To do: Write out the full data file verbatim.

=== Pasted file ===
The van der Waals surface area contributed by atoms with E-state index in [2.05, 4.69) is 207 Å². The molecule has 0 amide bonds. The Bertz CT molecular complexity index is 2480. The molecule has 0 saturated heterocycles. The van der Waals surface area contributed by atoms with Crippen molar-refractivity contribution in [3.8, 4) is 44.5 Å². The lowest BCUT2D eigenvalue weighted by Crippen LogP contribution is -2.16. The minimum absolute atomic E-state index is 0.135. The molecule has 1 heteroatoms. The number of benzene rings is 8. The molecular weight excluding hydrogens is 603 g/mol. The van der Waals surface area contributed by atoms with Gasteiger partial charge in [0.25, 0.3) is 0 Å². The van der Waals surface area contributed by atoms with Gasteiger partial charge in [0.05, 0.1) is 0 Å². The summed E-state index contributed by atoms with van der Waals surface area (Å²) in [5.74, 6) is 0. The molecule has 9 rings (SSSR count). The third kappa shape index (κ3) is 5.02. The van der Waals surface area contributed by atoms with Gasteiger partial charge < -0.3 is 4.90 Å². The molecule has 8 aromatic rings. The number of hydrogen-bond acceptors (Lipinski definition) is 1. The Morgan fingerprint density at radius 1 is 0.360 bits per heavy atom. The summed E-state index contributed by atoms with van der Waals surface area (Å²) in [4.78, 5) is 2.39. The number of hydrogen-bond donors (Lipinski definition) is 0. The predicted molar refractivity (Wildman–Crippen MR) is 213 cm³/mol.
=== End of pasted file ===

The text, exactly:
The van der Waals surface area contributed by atoms with E-state index in [2.05, 4.69) is 207 Å². The molecule has 0 amide bonds. The Bertz CT molecular complexity index is 2480. The molecule has 0 saturated heterocycles. The van der Waals surface area contributed by atoms with Crippen molar-refractivity contribution in [3.8, 4) is 44.5 Å². The lowest BCUT2D eigenvalue weighted by Crippen LogP contribution is -2.16. The minimum absolute atomic E-state index is 0.135. The molecule has 1 heteroatoms. The number of benzene rings is 8. The molecular weight excluding hydrogens is 603 g/mol. The van der Waals surface area contributed by atoms with Gasteiger partial charge in [0.25, 0.3) is 0 Å². The van der Waals surface area contributed by atoms with Gasteiger partial charge in [0.05, 0.1) is 0 Å². The summed E-state index contributed by atoms with van der Waals surface area (Å²) in [5.74, 6) is 0. The molecule has 9 rings (SSSR count). The third kappa shape index (κ3) is 5.02. The van der Waals surface area contributed by atoms with Gasteiger partial charge < -0.3 is 4.90 Å². The molecule has 8 aromatic rings. The number of hydrogen-bond acceptors (Lipinski definition) is 1. The Morgan fingerprint density at radius 1 is 0.360 bits per heavy atom. The summed E-state index contributed by atoms with van der Waals surface area (Å²) in [4.78, 5) is 2.39. The number of hydrogen-bond donors (Lipinski definition) is 0. The predicted molar refractivity (Wildman–Crippen MR) is 213 cm³/mol.